By Matt Kroschel

VAIL, Colo. (CBS4)– Before being hit while skiing at Vail Resorts last week, Patricia Koenig didn’t need help getting out of bed. But now she can’t do it on her own.

After days in a Vail hospital following the collision, she continues to suffer in excruciating pain.

Patricia Koenig (credit: CBS)

Patricia Koenig (credit: CBS)

“I’m fractured everywhere. It’s going to take a long time to heal,” said Koenig.

She must undergo physical therapy for the simplest of actions. The person who hit her skied away without even stopping to check whether she was injured.

Koenig was victim of a skiing hit-and-run just before noon on Feb. 12.

She joins a growing group of people this season at ski slopes across the state who are victims of hit-and-run collisions.

(credit: CBS)

(credit: CBS)

The one involving Koenig occurred around 11:40 a.m. on Vail Mountain in the Game Creek Bowl area just below Chair 7.

“I was below the snow skiing swing on Chair 7. I looked left and right I saw which side my family was going and I was ready to take off and that’s the last thing I remember. The doctors feel he came directly from the back because of my injuries,” said Koenig.

A description of the hit-and-run suspect remains unknown because the collision was not witnessed by Koenig or the family. The collision has left her with serious injuries including a concussion and multiple fractures.

(credit: CBS)

(credit: CBS)

“I don’t know how someone can just walk away when someone is screaming, when you know you’ve hit that person,” said Koenig.

Koenig has a long road to recovery ahead of her and remains at an assisted living center while she goes through physical therapy treatment.

Since there is no security footage or even an accurate description of the suspect, investigators are hoping someone who saw what happened will talk to investigators.

Anyone who witnessed what happened, even if the detail seems minor, is asked to call the Eagle County Sheriff’s Office at (970) 328-8500 or Eagle County Crime Stoppers at 970-328-7007, 1-800-972-TIPS, submit your tip online at, or text a tip from your cell phone by texting STOPCRIME plus your message to CRIMES (274637).  If your tip leads to the arrest and indictment of any suspect involved, you could earn up to a $1,500 reward from the Crime Stoppers.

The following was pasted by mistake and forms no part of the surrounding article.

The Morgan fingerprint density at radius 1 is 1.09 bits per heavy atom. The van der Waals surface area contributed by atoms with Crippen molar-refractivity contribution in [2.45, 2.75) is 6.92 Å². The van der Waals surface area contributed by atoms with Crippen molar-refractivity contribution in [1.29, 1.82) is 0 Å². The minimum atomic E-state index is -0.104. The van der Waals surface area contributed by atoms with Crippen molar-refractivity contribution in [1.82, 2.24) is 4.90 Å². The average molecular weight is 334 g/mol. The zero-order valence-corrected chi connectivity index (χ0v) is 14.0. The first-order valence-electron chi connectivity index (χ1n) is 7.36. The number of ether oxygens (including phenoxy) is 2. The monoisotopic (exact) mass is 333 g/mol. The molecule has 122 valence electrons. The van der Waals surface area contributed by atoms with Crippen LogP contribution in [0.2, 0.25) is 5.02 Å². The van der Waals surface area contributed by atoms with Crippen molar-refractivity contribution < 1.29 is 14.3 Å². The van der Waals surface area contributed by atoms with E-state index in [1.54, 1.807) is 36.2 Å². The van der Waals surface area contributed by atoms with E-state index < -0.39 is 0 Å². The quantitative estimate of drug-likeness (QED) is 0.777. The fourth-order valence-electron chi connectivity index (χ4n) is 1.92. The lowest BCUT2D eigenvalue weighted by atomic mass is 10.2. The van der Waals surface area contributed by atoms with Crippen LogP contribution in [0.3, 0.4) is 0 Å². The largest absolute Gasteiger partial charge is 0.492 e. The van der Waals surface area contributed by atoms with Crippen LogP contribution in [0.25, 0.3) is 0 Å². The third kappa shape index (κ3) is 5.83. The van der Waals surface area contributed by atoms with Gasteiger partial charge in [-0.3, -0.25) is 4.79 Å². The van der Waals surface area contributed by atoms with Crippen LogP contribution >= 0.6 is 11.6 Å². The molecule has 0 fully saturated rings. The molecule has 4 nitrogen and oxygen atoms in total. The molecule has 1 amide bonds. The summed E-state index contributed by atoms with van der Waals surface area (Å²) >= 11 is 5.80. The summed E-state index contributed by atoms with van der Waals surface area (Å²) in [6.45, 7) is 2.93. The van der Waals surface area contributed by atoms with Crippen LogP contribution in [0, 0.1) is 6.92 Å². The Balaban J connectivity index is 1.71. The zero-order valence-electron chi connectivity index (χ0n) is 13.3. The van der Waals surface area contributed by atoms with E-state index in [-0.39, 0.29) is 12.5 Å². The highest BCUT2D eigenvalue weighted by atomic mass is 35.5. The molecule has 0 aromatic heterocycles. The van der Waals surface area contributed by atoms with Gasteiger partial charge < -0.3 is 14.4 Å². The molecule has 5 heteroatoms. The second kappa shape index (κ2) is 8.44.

Matt Kroschel covers news throughout Colorado working from the CBS4 Mountain Newsroom. Send story ideas to and connect with him on Twitter @Matt_Kroschel.

  1. Dear Patricia, I don’t know you but a mutual friend directed me to this news story about your terrible ski accident at Vail. I have been thinking about your story because it easily could have been me, and might well happen to me in the future if my luck runs out. I am about the same age as you and like you, I used to be a ski instructor. I have had a couple of very close calls this winter, two that come to mind immediately. One occurred at Crystal Mountain, Washington, and the other at Mt. Bachelor, Oregon. In the first case, our party witnessed the event and notified the ski patrol who detained the young man and pulled his ticket. He passed me within a few feet going at least 45-50 miles an hour and he would have killed me if I had happened to deviate from my consistently linked turns down the fall line. His excuse: “I like to ski fast”. In the second case, at Mt. Bachelor last month, I was skiing among the trees on a gentle slope when I lost one ski. I managed to maintain my balance on the remaining ski for a few more yards until I was able to stop beside a small tree. I was just starting to turn around to retrieve my other ski in the deep snow when a young man came out of nowhere, skiing at very high speed through these same trees, and he passed within inches of me. He may not have seen me, but I think he must have. Our party yelled at him but he declined to stop. In any case, he was skiing extremely recklessly, without a clear view down the hill. Had he hit me, I would have sustained similar, serious injuries as you have, I am sure. These types of incidents do seem to be more prevalent now, and have definitely hampered my enjoyment of skiing, which is a sport I began when I was 6 years old. My best wishes to you for your recovery – and I wish this problem could be addressed. It seems that people, especially young people, are unaware of the old Skier’s Responsibility Code that we were taught.

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